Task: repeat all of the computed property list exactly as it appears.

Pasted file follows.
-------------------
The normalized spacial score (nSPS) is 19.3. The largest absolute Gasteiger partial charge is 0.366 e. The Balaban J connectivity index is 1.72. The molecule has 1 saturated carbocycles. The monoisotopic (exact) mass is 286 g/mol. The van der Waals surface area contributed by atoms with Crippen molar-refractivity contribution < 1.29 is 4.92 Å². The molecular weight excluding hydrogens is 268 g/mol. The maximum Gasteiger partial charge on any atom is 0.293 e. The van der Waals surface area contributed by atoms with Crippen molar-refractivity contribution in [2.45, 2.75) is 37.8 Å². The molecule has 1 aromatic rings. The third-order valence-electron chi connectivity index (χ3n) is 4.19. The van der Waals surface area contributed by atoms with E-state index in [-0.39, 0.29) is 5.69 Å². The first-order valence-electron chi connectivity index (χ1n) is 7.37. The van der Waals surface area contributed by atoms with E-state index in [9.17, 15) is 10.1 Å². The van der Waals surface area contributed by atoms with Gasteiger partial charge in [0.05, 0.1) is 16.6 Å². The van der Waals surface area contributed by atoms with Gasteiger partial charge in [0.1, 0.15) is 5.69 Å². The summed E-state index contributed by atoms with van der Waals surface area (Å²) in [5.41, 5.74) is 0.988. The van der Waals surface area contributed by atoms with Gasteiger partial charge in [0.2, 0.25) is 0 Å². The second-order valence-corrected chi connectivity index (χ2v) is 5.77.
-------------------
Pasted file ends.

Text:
The normalized spacial score (nSPS) is 19.3. The largest absolute Gasteiger partial charge is 0.366 e. The Balaban J connectivity index is 1.72. The molecule has 1 saturated carbocycles. The monoisotopic (exact) mass is 286 g/mol. The van der Waals surface area contributed by atoms with Crippen molar-refractivity contribution < 1.29 is 4.92 Å². The molecular weight excluding hydrogens is 268 g/mol. The maximum Gasteiger partial charge on any atom is 0.293 e. The van der Waals surface area contributed by atoms with Crippen molar-refractivity contribution in [2.45, 2.75) is 37.8 Å². The molecule has 1 aromatic rings. The third-order valence-electron chi connectivity index (χ3n) is 4.19. The van der Waals surface area contributed by atoms with E-state index in [-0.39, 0.29) is 5.69 Å². The first-order valence-electron chi connectivity index (χ1n) is 7.37. The van der Waals surface area contributed by atoms with E-state index in [9.17, 15) is 10.1 Å². The van der Waals surface area contributed by atoms with Gasteiger partial charge in [0.05, 0.1) is 16.6 Å². The van der Waals surface area contributed by atoms with Gasteiger partial charge in [0.1, 0.15) is 5.69 Å². The summed E-state index contributed by atoms with van der Waals surface area (Å²) in [5.41, 5.74) is 0.988. The van der Waals surface area contributed by atoms with Gasteiger partial charge in [0.2, 0.25) is 0 Å². The second-order valence-corrected chi connectivity index (χ2v) is 5.77.